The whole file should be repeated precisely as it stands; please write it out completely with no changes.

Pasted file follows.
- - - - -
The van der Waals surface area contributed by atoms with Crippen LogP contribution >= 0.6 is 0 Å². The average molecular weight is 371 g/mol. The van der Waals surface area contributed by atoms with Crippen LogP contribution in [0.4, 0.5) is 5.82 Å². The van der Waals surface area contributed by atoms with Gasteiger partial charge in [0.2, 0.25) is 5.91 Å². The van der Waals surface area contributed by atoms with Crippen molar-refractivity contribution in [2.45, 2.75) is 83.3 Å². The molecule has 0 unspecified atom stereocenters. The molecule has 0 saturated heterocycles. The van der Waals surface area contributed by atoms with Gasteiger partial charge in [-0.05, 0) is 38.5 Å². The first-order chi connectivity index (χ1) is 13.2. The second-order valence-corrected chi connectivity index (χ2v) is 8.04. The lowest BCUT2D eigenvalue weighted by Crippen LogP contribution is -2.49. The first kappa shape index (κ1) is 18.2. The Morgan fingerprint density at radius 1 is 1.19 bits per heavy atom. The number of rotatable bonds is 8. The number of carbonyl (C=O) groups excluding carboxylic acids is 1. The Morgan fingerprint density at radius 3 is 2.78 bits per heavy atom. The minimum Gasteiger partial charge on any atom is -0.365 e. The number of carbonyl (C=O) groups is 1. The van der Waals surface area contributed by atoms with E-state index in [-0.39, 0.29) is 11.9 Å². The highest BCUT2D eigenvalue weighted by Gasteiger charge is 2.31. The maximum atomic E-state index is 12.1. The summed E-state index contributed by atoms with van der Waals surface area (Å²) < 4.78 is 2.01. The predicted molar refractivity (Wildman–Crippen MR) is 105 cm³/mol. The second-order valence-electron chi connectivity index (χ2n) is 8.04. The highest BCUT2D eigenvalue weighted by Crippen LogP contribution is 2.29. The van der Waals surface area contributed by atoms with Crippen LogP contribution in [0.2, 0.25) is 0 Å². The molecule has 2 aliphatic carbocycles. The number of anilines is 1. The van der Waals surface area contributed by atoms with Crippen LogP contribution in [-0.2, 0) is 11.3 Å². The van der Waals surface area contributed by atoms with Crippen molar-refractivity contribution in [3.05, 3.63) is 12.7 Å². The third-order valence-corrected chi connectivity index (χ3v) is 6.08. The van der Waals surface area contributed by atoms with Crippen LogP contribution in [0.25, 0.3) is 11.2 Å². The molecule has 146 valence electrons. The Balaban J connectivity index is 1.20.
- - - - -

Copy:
The van der Waals surface area contributed by atoms with Crippen LogP contribution >= 0.6 is 0 Å². The average molecular weight is 371 g/mol. The van der Waals surface area contributed by atoms with Crippen LogP contribution in [0.4, 0.5) is 5.82 Å². The van der Waals surface area contributed by atoms with Gasteiger partial charge in [0.2, 0.25) is 5.91 Å². The van der Waals surface area contributed by atoms with Crippen molar-refractivity contribution in [2.45, 2.75) is 83.3 Å². The molecule has 0 unspecified atom stereocenters. The molecule has 0 saturated heterocycles. The van der Waals surface area contributed by atoms with Gasteiger partial charge in [-0.05, 0) is 38.5 Å². The first-order chi connectivity index (χ1) is 13.2. The second-order valence-corrected chi connectivity index (χ2v) is 8.04. The lowest BCUT2D eigenvalue weighted by Crippen LogP contribution is -2.49. The first kappa shape index (κ1) is 18.2. The Morgan fingerprint density at radius 1 is 1.19 bits per heavy atom. The number of rotatable bonds is 8. The number of carbonyl (C=O) groups excluding carboxylic acids is 1. The Morgan fingerprint density at radius 3 is 2.78 bits per heavy atom. The minimum Gasteiger partial charge on any atom is -0.365 e. The number of carbonyl (C=O) groups is 1. The van der Waals surface area contributed by atoms with E-state index in [-0.39, 0.29) is 11.9 Å². The highest BCUT2D eigenvalue weighted by Gasteiger charge is 2.31. The maximum atomic E-state index is 12.1. The summed E-state index contributed by atoms with van der Waals surface area (Å²) < 4.78 is 2.01. The predicted molar refractivity (Wildman–Crippen MR) is 105 cm³/mol. The second-order valence-electron chi connectivity index (χ2n) is 8.04. The highest BCUT2D eigenvalue weighted by Crippen LogP contribution is 2.29. The van der Waals surface area contributed by atoms with Crippen LogP contribution in [0.2, 0.25) is 0 Å². The molecule has 2 aliphatic carbocycles. The number of anilines is 1. The van der Waals surface area contributed by atoms with Crippen LogP contribution in [-0.2, 0) is 11.3 Å². The van der Waals surface area contributed by atoms with Crippen molar-refractivity contribution in [3.05, 3.63) is 12.7 Å². The third-order valence-corrected chi connectivity index (χ3v) is 6.08. The van der Waals surface area contributed by atoms with Crippen LogP contribution in [0.25, 0.3) is 11.2 Å². The molecule has 146 valence electrons. The Balaban J connectivity index is 1.20.